Trade has been one of Donald Trump's great selling points on the campaign trail. China and Mexico are killing us, he has told crowds on his way to the lead position for the Republican presidential nomination, and if Trump wins the White House, he will fight back. The implication is that getting tough with our trading partners -- by taxing their exports as they cross America's borders -- will bring jobs and prosperity to the United States.
An economic model of Trump's proposals, prepared by Moody's Analytics at the request of The Washington Post, suggests Trump is half-right about his plans. They would, in fact, sock it to China and Mexico. Both would fall into recession, the model suggests, if Trump levied his proposed tariffs and those countries retaliated with tariffs of their own.
Unfortunately, the United States would fall into recession, too. Up to 4 million American workers would lose their jobs. Another 3 million jobs would not be created that otherwise would have been, had the country not fallen into a trade-induced downturn.
The job losses would be halved if China and Mexico chose not to retaliate to the tariffs of 45 percent and 35 percent, respectively. In which case U.S. growth would flatline, but the country would not fall into recession.
The amount of predicted economic damage surprised Mark Zandi, chief economist for Moody's Analytics, who prepared the model. He said it is magnified by the precarious -- and historically unusual -- state of the U.S. and global economies right now: Under the Moody's model, the Federal Reserve has little power to slow the recession, because interest rates remain near zero. Congress refuses to enact any stimulus measures, such as spending increases or tax cuts, that might increase the federal budget deficit further.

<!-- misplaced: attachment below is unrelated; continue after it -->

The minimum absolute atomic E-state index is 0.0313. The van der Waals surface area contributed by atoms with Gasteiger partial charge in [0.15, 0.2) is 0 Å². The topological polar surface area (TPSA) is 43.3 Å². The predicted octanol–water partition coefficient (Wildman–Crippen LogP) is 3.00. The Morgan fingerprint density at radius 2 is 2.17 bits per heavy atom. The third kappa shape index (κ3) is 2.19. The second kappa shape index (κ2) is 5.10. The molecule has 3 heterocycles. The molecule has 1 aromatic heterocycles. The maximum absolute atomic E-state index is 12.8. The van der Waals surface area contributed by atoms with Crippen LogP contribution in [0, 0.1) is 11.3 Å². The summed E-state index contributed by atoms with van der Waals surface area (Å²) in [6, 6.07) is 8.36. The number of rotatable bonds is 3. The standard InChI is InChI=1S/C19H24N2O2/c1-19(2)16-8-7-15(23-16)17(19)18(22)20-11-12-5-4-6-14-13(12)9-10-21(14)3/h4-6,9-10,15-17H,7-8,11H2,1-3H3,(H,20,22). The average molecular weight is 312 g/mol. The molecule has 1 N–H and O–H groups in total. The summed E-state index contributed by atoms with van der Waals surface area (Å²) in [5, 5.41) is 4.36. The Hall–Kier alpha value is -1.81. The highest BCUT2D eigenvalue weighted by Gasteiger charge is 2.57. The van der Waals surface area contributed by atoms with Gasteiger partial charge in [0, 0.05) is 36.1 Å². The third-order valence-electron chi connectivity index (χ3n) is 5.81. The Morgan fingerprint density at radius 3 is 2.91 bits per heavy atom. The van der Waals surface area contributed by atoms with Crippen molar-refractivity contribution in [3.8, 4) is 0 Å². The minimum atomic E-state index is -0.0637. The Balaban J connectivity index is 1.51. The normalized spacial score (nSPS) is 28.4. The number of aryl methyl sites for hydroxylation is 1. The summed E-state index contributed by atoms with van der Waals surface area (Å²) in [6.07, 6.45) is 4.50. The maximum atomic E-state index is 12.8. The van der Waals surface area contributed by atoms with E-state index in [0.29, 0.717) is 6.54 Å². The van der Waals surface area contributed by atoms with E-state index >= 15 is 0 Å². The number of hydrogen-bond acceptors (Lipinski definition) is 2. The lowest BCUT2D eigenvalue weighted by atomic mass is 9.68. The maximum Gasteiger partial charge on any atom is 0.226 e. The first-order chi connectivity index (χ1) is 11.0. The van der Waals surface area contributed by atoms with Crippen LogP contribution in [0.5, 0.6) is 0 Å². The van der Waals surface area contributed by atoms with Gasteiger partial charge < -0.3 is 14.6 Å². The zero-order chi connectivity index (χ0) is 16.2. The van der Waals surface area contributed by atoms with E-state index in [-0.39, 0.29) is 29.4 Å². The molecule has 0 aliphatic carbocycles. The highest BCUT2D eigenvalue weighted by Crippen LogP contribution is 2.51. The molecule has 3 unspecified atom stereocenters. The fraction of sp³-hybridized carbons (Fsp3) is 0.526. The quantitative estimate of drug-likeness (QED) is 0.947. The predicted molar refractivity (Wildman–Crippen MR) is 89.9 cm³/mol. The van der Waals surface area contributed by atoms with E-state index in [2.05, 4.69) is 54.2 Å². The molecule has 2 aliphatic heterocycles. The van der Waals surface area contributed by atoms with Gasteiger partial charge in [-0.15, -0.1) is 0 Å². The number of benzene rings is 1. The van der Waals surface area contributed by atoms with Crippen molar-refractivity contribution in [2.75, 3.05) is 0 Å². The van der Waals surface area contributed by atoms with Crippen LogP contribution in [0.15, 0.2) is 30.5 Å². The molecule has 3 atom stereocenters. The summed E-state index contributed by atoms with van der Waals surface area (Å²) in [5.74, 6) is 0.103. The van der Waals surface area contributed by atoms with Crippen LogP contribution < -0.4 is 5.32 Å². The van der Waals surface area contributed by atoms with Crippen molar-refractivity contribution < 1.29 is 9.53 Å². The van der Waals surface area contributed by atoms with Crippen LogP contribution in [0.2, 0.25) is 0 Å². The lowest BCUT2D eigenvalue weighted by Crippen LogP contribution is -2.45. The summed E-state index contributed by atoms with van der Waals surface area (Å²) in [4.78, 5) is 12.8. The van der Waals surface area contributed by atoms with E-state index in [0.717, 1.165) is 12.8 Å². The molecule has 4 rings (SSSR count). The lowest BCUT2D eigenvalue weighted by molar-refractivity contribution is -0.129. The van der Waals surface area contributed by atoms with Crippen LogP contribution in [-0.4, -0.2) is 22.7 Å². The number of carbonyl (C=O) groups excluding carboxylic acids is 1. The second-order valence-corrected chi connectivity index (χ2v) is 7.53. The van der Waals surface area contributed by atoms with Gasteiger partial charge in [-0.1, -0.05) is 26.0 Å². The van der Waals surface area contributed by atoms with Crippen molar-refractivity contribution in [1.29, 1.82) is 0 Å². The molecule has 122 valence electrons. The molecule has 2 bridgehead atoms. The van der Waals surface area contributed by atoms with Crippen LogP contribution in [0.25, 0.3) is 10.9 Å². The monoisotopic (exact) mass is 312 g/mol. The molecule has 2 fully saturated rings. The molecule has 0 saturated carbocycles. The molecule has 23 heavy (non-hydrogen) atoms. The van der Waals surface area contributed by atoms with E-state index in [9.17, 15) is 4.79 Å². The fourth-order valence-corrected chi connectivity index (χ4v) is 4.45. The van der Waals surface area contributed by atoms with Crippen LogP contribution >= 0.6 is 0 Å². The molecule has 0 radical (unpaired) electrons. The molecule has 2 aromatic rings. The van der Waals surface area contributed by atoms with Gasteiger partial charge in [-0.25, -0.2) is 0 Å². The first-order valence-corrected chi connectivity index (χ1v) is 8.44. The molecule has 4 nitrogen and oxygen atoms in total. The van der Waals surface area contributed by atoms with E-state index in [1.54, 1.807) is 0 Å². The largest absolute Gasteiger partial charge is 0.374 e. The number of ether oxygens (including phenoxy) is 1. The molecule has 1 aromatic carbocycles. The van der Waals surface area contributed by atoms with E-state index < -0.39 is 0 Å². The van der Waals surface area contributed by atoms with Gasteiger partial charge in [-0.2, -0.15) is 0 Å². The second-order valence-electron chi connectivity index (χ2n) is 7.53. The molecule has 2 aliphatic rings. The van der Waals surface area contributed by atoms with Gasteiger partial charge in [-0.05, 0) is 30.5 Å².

What results, in the model, is a downward spiral of reduced economic activity. Prices rise on imported goods from China and Mexico, which has the effect of reducing spending power for American consumers. If China and Mexico retaliate, U.S. exports fall, forcing layoffs at American companies that sell to those foreign customers. The ensuing growth slowdowns spread to other trading partners, particularly in Europe, and cause stock markets to plunge, which in turn slows growth even more.
Within a year, the model predicts, the U.S. economy is in recession. “This is a pretty ugly scenario," Zandi said, "one that I think any rational person would want to avoid.”
J.W. Mason, an economist at the liberal Roosevelt Institute think tank, questioned the model's forecasts and its underlying assumptions. He predicted tariffs would likely have a much smaller effect on growth and employment in the United States.
A "more realistic" model, Mason said, "might get you higher or lower employment relative to the baseline, but either way the effects would be an order of magnitude smaller than this."